It takes some courage to wear fur, even vintage fur, although most of us wear leather on a regular basis (and cruise the meat isle at the local supermarket without batting an eyelid).  Maria has never been afraid of her truth, which is to acknowledge a place for vintage fur, a topic she discusses in her style story….

“Vintage fur is something I love and always have done for myself and for the shop.  I know that it is a sensitive subject, but I maintain that when it comes to vintage fur, you are not buying into modern exploitation.  I certainly don’t support the trade of anything that represents modern unethical treatment of animals or illegal hunting of endangered species! But with items that are 60 or 70 years old or older, I feel that I am simply honouring a bygone era.  Hiding these things away doesn’t change anything!  This is vintage ocelot fur, and back in the day it was something for film stars and the very wealthy.  I bought the bag from an elderly local woman, some years ago now, and the coat came from a wealthy Auckland estate.  They are both beautiful pieces, and they are real treasures.”

The dress that’s older than what I was when I first wore it

My Style

It’s true.  This dress is older than what I was when I bought it.  It’s the oldest thing in my wardrobe, bought over twenty-three years ago. It’s a dress that has so many memories attached to it, from my first steady boyfriend (bought for his sister’s wedding) to the weddings of close friends and relatives.  It’s been to many a formal dinner, nights out, and a long list of special occasions I no longer remember.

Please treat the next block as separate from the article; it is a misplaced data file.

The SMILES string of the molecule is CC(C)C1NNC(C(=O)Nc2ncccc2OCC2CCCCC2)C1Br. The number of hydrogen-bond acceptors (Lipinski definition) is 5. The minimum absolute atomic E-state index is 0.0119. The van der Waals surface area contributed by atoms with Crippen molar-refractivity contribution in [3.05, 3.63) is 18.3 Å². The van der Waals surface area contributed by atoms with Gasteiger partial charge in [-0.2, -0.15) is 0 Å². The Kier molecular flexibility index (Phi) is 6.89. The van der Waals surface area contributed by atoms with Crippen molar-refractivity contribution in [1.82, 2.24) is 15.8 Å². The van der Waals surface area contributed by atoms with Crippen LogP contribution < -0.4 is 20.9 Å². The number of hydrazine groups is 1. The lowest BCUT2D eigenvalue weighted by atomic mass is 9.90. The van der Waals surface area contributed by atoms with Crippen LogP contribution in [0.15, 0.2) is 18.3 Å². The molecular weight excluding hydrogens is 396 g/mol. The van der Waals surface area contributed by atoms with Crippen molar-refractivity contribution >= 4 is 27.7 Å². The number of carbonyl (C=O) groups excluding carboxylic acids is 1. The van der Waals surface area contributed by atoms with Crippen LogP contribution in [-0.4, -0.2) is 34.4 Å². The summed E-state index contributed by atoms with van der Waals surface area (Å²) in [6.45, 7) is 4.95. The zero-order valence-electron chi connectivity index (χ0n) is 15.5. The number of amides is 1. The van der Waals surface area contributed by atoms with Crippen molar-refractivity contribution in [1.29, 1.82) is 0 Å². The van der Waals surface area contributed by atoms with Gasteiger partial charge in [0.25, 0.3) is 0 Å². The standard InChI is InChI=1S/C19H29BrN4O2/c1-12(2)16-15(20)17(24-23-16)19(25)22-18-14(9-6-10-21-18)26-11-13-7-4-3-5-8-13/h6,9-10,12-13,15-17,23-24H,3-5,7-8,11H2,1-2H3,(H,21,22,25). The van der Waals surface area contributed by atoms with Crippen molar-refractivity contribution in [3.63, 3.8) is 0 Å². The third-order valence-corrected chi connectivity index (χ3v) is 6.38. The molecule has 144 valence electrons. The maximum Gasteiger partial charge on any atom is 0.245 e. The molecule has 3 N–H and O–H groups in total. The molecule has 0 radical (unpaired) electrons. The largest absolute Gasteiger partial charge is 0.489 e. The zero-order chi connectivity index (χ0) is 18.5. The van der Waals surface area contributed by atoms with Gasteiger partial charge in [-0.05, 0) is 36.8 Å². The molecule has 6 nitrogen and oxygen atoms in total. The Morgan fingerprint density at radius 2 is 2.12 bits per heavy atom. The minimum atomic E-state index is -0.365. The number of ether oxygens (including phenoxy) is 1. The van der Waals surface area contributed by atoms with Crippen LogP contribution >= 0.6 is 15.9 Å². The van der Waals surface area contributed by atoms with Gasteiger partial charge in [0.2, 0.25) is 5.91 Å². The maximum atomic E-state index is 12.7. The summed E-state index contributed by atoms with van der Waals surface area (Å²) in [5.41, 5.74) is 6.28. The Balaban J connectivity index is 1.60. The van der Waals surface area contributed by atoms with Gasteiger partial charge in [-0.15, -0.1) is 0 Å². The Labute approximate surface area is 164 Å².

It’s a great example of something that was not ‘in fashion’ when I purchased it, thus it transcended the fickly fashions of two decades.  There are lots of other things about it that have kept it in circulation too.  It’s a 4-season dress that works during the day and some evening occasions, it’s good quality and it flatters my figure.  Mostly it has the X-factor, that undefinable attribute that’s helped it get past every wardrobe edit, personal style overhaul and life-changing milestone since 1996.

Sadly, and somewhat poetically, it breathed its last breath on the day I wore it for these photos!  I blew out the armpit (!) which while possibly repairable, I will not fix.  It is time to lay it to rest…

Styling Notes

If I ever get around to teaching a workshop on outfit styling, there will be sections on principles of styling with ‘colour’, ‘texture’, ‘detail’ and ‘creating a look’.  In this outfit, the first three themes are well covered.

The dress is the hero, and from it everything else flows.  Colours represented in the print repeat, from the cardigan and shoes to earrings and handbag. The floral print itself is repeated too in the patterned hosiery detail and earrings.  Textures of the cardigan knit and patterned hosiery provide a depth and character in a way that ‘flat’ textures would not.

This outfit is simply a collection of items that work well together.  There’s no ‘look’ or theme, just harmony of elements…

About ‘creating a look’, this outfit is not a good example of one.  It’s simply an outfit, which while working well, doesn’t try to emulate a fashion theme or character.  It does not have its roots in any icon, theme or period.  It’s just a collection of items that work well together.